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Half a century ago, Belgian Zoologist Bernard Heuvelmans first codified cryptozoology in his book On the Track of Unknown Animals.

The Centre for Fortean Zoology (CFZ) are still on the track, and have been since 1992. But as if chasing unknown animals wasn't enough, we are involved in education, conservation, and good old-fashioned natural history! We already have three journals, the largest cryptozoological publishing house in the world, CFZtv, and the largest cryptozoological conference in the English-speaking world, but in January 2009 someone suggested that we started a daily online magazine! The CFZ bloggo is a collaborative effort by a coalition of members, friends, and supporters of the CFZ, and covers all the subjects with which we deal, with a smattering of music, high strangeness and surreal humour to make up the mix.

It is edited by CFZ Director Jon Downes, and subbed by the lovely Lizzy Bitakara'mire (formerly Clancy), scourge of improper syntax. The daily newsblog is edited by Corinna Downes, head administratrix of the CFZ, and the indexing is done by Lee Canty and Kathy Imbriani. There is regular news from the CFZ Mystery Cat study group, and regular fortean bird news from 'The Watcher of the Skies'. Regular bloggers include Dr Karl Shuker, Dale Drinnon, Richard Muirhead and Richard Freeman.The CFZ bloggo is updated daily, and there's nothing quite like it anywhere else. Come and join us...

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Saturday, January 17, 2009

BUJANG SENANG THE KILLER CROCODILE OF BORNEO

Guest Blogger time for Richard Freeman again. Richard has many obsessions, but one of the greatest is crocodiles - especially the really big ones. For no reason whatsoever, therefore, except for the fact that we wanted to, here is an article he wrote some time ago about man-eating crocodiles in Borneo...

The single most infamous man eating crocodile was a giant that terrorized the Lupar River in Sarawak, Borneo. His name was Bujang Senang. The name means “happy bachelor”. So the story goes he was one a much-feared human warrior who had never been defeated in battle. His wife betrayed him to his foes who ambushed and beheaded him. His spirit became a huge crocodile that haunted the Lupar River.

The first attack that grabbed the headlines occurred 26th June 1982. Bangan Anak Pali and his brother Kebir had gone fishing for shrimp. Banang had just been appointed a tribal chief. The 26th began as a happy day for him. At one point a banded kingfisher had flown across their path. In Sarawak this is considered a bad omen, much like a black cat crossing your path. But Bangan was not a superstitious man and the pair continued their trip.

The catch was poor and not wanting to return to the longhouse empty-handed Bangan climbed out of his boat and waded into the water to get closer to the shrimps. His last words to his brother were “Name utani…baka batang”, what’s that…it feels like a log?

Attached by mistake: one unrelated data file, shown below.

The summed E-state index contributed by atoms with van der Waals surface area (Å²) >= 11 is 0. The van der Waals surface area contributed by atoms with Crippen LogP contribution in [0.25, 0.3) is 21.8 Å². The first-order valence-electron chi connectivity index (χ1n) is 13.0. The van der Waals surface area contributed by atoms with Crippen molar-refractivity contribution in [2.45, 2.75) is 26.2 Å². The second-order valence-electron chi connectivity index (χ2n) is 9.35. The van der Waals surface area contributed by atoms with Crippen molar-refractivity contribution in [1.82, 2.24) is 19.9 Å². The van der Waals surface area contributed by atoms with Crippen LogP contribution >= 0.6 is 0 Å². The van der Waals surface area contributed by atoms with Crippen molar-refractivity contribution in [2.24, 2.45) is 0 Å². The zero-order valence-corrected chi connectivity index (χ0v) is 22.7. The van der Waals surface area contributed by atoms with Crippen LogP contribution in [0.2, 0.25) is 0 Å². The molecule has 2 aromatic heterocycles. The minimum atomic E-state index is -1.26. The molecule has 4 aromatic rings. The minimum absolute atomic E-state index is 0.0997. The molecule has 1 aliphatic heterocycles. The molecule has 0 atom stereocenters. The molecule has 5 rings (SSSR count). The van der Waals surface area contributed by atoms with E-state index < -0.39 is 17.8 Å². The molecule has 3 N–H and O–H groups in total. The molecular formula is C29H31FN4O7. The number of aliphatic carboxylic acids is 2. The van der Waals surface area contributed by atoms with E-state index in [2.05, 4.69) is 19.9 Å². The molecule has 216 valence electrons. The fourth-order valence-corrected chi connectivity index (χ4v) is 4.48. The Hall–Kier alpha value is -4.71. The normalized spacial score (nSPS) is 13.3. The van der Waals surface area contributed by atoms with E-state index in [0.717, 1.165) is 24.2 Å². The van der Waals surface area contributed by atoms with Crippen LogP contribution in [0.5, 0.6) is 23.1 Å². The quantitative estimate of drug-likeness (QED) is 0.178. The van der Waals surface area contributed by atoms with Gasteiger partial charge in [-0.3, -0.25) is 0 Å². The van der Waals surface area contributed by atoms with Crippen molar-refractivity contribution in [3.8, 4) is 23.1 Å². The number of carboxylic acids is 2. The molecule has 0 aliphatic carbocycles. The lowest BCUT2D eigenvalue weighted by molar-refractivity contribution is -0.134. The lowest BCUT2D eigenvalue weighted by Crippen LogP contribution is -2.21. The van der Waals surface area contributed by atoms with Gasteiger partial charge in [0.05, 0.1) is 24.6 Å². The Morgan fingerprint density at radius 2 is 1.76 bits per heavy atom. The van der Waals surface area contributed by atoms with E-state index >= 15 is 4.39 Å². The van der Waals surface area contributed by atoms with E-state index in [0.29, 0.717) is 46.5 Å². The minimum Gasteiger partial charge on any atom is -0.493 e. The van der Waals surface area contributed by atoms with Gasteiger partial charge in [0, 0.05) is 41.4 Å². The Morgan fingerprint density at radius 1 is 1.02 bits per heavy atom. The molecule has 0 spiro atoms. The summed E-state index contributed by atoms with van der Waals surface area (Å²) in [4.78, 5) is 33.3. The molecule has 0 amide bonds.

It was not a log. Kebir said there was a thundering sound and the river exploded. His brother vanished. What little was left of him was found five days later. His death caused an outcry. Bangan was a popular man. His ancestors fought alongside Charles Brooke, the White Raja who purged the area of headhunters in the 1850s and 1860s. The newspapers ran the headline “Bujang Senang Terror” and a ten year reign of terror began.

The authorities tried to capture the huge beast by bringing in teams of sharpshooters, professional crocodile hunters, and Pawangs, Malaysian maintains. One pawing claimed to have harpooned Bujang Senang but the giant reptile had dragged his boat against the current and dislodged the spear. A six inch hook baited with a dead monkey but their quarry ate the primate and left the steel hook twisted straight. Even a hand grenade inside a dead duck was tried but Bujang Senang was having none of it. In another encounter two grenades were hurled at the crocodile but he escaped unscathed.

The killer avoided them all. But one thing did emerge from the hunt. Witnesses claimed that Bujang Senang had distinctive white markings on his back. Like Moby Dick, the crocodile soon gained an air of legend about it.

But people become complacent. Bujang Senang seemed to have vanished and life began to gradually return to normal. On September the 27, at a place not far from the first attack, Badong Anak Apong, 51 was out gathering shrimps. A massive object rammed his boat tossing him into the water. The object was none other than Bujang Senang. Badong was seized and thrashed about like a rag doll. Horrified on lookers ran to fetch hunters with rifles from a local longhouse. They estimated the crocodile to be some twenty-five feet long. All of them saw the distinctive white back. They perused the killer and fired at it from a range of only ten feet. Despite flinching the crocodile did not seem harmed and submerged taking the body with it.

Soon after a local farmer Bah Jukin bin Tapaling offered a reward of 300,000 rupees for anyone who could kill Bujang Senang but the monster had done his disappearing trick again.

Five years later on February 29th 1989 he struck again. 57-year-old farmer Berain Anak Tungging was repairing his boat in shallow water. Bujang Senang rose from the river and grabbed him about the waist. The sole witness Pandi Anak Lia was only thirty feet away from him. He heard the victim cry out “Help me I’m dying” before he was dragged off.